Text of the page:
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Optical Fiber, beam path

  1. Mar 28, 2015 #1
    1. The problem statement, all variables and given/known data
    An optical fiber is one way to guide light efficiently from one point to an other. It is currently used for data communication: it offers low loss and very high bandwidth, ideal for the requirements of the internet. Generally, we can describe an optical fiber as a medium with an index of refraction n which depends only on the distance from its axis for example Ox. If we assume an incoming beam in the plane Oxyat start crossing Ox with an angle θ0,
    show that, by solving the Euler-Lagrange equations, the equation for the beam path can be written as:

    ##n \sin(i) = a##

    with a a constant to determine and i the angle that the ray makes with the normal. You will have to keep some approximation on the angle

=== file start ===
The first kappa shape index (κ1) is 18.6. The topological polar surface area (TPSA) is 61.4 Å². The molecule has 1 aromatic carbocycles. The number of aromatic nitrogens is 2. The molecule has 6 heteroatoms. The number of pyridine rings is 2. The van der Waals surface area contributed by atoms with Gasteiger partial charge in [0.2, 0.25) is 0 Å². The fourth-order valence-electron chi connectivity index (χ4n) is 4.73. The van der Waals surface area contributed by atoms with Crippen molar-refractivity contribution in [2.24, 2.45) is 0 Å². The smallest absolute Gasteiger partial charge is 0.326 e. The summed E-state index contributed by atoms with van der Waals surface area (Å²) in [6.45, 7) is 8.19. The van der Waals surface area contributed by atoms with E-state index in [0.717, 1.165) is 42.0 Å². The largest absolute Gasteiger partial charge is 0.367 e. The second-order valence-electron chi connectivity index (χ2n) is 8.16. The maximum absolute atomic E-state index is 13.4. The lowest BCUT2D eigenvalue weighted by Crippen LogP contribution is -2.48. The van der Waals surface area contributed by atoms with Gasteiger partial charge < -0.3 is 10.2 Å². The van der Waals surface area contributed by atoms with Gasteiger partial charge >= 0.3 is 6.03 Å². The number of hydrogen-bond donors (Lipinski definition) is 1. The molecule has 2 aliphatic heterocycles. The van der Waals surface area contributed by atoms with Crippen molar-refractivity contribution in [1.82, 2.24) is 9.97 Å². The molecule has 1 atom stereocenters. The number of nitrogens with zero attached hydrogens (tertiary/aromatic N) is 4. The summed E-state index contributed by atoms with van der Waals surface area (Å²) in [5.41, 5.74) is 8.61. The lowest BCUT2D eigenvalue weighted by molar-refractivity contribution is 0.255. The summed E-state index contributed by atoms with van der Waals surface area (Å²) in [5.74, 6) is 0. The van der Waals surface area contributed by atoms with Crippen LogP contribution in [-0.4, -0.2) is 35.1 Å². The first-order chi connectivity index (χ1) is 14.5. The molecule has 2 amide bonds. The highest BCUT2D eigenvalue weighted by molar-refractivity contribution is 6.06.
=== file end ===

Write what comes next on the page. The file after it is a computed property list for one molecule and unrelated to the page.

2. Relevant equations
    Euler lagrange equations:
    ##\frac{d}{dt}\frac{\partial\mathcal{L}}{\partial x'}-\frac{\partial\mathcal{L}}{\partial x}=0 ##

    ##\frac{d}{dt}\frac{\partial\mathcal{L}}{\partial y'}-\frac{\partial\mathcal{L}}{\partial y}=0 ##

    ##\frac{d}{dt}\frac{\partial\mathcal{L}}{\partial z'}-\frac{\partial\mathcal{L}}{\partial z}=0 ##

    3. The attempt at a solution
    I've tried rewriting the Euler-Lagrange equations using the Principle of Fermat, that light will travel the path between A and b that is shortest, in order to get a differential equation:

    ##\frac{d}{ds}\left(n\frac{d\vec{r}}{ds}\right)={\vec\nabla}n##

    with s the distance travelled by the light and r the position in space.
    From this point I did not get any further on relating this equations to this particular beam path length in an optical fiber proposed, especially on relating it to the angle i.
     
  2. jcsd
  3. Apr 1, 2015 #2
    Are you excluding the only thing that keeps the light in the fiber is the angle of refraction provided by the difference in R(i) of two mediums glass n1 and n2 (cladding,air,etc..)?
     
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